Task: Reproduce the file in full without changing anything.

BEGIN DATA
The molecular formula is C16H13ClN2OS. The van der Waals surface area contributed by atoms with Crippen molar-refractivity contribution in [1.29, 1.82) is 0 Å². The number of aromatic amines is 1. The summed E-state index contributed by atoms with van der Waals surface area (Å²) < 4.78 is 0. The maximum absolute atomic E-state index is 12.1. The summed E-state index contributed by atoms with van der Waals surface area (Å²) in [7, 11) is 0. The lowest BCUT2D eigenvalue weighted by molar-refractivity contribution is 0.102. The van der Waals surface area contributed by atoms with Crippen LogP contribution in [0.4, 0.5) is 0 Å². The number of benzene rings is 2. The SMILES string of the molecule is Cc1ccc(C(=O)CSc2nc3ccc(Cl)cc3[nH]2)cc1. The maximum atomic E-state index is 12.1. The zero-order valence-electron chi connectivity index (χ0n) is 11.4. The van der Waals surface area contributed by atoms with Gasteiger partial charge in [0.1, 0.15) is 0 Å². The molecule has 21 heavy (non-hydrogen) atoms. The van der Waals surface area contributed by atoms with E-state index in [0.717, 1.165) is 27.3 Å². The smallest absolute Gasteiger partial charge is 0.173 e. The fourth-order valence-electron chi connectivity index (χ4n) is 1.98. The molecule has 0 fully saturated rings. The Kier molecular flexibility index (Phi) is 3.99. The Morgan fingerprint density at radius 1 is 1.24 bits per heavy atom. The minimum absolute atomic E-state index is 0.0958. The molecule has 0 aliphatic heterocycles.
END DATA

The molecular formula is C16H13ClN2OS. The van der Waals surface area contributed by atoms with Crippen molar-refractivity contribution in [1.29, 1.82) is 0 Å². The number of aromatic amines is 1. The summed E-state index contributed by atoms with van der Waals surface area (Å²) < 4.78 is 0. The maximum absolute atomic E-state index is 12.1. The summed E-state index contributed by atoms with van der Waals surface area (Å²) in [7, 11) is 0. The lowest BCUT2D eigenvalue weighted by molar-refractivity contribution is 0.102. The van der Waals surface area contributed by atoms with Crippen LogP contribution in [0.4, 0.5) is 0 Å². The number of benzene rings is 2. The SMILES string of the molecule is Cc1ccc(C(=O)CSc2nc3ccc(Cl)cc3[nH]2)cc1. The maximum atomic E-state index is 12.1. The zero-order valence-electron chi connectivity index (χ0n) is 11.4. The van der Waals surface area contributed by atoms with Gasteiger partial charge in [0.1, 0.15) is 0 Å². The molecule has 21 heavy (non-hydrogen) atoms. The van der Waals surface area contributed by atoms with E-state index in [0.717, 1.165) is 27.3 Å². The smallest absolute Gasteiger partial charge is 0.173 e. The fourth-order valence-electron chi connectivity index (χ4n) is 1.98. The molecule has 0 fully saturated rings. The Kier molecular flexibility index (Phi) is 3.99. The Morgan fingerprint density at radius 1 is 1.24 bits per heavy atom. The minimum absolute atomic E-state index is 0.0958. The molecule has 0 aliphatic heterocycles.